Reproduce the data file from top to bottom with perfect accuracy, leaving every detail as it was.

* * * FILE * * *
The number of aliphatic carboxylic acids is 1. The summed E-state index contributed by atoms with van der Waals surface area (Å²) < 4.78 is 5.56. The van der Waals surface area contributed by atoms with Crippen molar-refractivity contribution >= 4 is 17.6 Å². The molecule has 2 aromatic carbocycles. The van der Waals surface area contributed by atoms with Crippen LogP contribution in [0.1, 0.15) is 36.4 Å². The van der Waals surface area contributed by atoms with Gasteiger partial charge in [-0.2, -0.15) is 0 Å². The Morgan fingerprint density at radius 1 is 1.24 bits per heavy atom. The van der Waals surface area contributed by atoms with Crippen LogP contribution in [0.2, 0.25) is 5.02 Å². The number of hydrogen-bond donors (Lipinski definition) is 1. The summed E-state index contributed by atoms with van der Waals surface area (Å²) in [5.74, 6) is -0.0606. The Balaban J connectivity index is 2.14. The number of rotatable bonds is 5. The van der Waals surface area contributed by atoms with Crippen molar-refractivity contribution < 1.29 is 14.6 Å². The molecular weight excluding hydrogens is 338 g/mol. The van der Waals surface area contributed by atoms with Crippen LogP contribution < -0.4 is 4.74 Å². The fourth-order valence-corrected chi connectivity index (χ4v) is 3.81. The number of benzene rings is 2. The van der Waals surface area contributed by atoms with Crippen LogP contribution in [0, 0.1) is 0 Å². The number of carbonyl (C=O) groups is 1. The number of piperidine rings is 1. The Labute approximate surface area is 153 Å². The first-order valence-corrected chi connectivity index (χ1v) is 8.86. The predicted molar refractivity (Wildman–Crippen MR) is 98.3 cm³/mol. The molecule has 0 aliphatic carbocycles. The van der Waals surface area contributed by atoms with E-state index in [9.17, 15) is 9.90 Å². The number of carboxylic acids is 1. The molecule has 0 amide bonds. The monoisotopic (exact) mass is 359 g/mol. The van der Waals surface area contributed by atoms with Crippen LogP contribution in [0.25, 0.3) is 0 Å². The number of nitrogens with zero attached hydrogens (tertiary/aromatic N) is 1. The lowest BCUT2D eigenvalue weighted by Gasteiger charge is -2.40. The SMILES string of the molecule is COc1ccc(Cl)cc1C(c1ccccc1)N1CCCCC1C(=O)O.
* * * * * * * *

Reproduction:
The number of aliphatic carboxylic acids is 1. The summed E-state index contributed by atoms with van der Waals surface area (Å²) < 4.78 is 5.56. The van der Waals surface area contributed by atoms with Crippen molar-refractivity contribution >= 4 is 17.6 Å². The molecule has 2 aromatic carbocycles. The van der Waals surface area contributed by atoms with Crippen LogP contribution in [0.1, 0.15) is 36.4 Å². The van der Waals surface area contributed by atoms with Gasteiger partial charge in [-0.2, -0.15) is 0 Å². The Morgan fingerprint density at radius 1 is 1.24 bits per heavy atom. The van der Waals surface area contributed by atoms with Crippen LogP contribution in [0.2, 0.25) is 5.02 Å². The number of hydrogen-bond donors (Lipinski definition) is 1. The summed E-state index contributed by atoms with van der Waals surface area (Å²) in [5.74, 6) is -0.0606. The Balaban J connectivity index is 2.14. The number of rotatable bonds is 5. The van der Waals surface area contributed by atoms with Crippen molar-refractivity contribution < 1.29 is 14.6 Å². The molecular weight excluding hydrogens is 338 g/mol. The van der Waals surface area contributed by atoms with Crippen LogP contribution < -0.4 is 4.74 Å². The fourth-order valence-corrected chi connectivity index (χ4v) is 3.81. The number of benzene rings is 2. The van der Waals surface area contributed by atoms with Crippen LogP contribution in [0, 0.1) is 0 Å². The number of carbonyl (C=O) groups is 1. The number of piperidine rings is 1. The Labute approximate surface area is 153 Å². The first-order valence-corrected chi connectivity index (χ1v) is 8.86. The predicted molar refractivity (Wildman–Crippen MR) is 98.3 cm³/mol. The molecule has 0 aliphatic carbocycles. The van der Waals surface area contributed by atoms with E-state index in [9.17, 15) is 9.90 Å². The number of carboxylic acids is 1. The molecule has 0 amide bonds. The monoisotopic (exact) mass is 359 g/mol. The van der Waals surface area contributed by atoms with Crippen LogP contribution in [0.25, 0.3) is 0 Å². The number of nitrogens with zero attached hydrogens (tertiary/aromatic N) is 1. The lowest BCUT2D eigenvalue weighted by Gasteiger charge is -2.40. The SMILES string of the molecule is COc1ccc(Cl)cc1C(c1ccccc1)N1CCCCC1C(=O)O.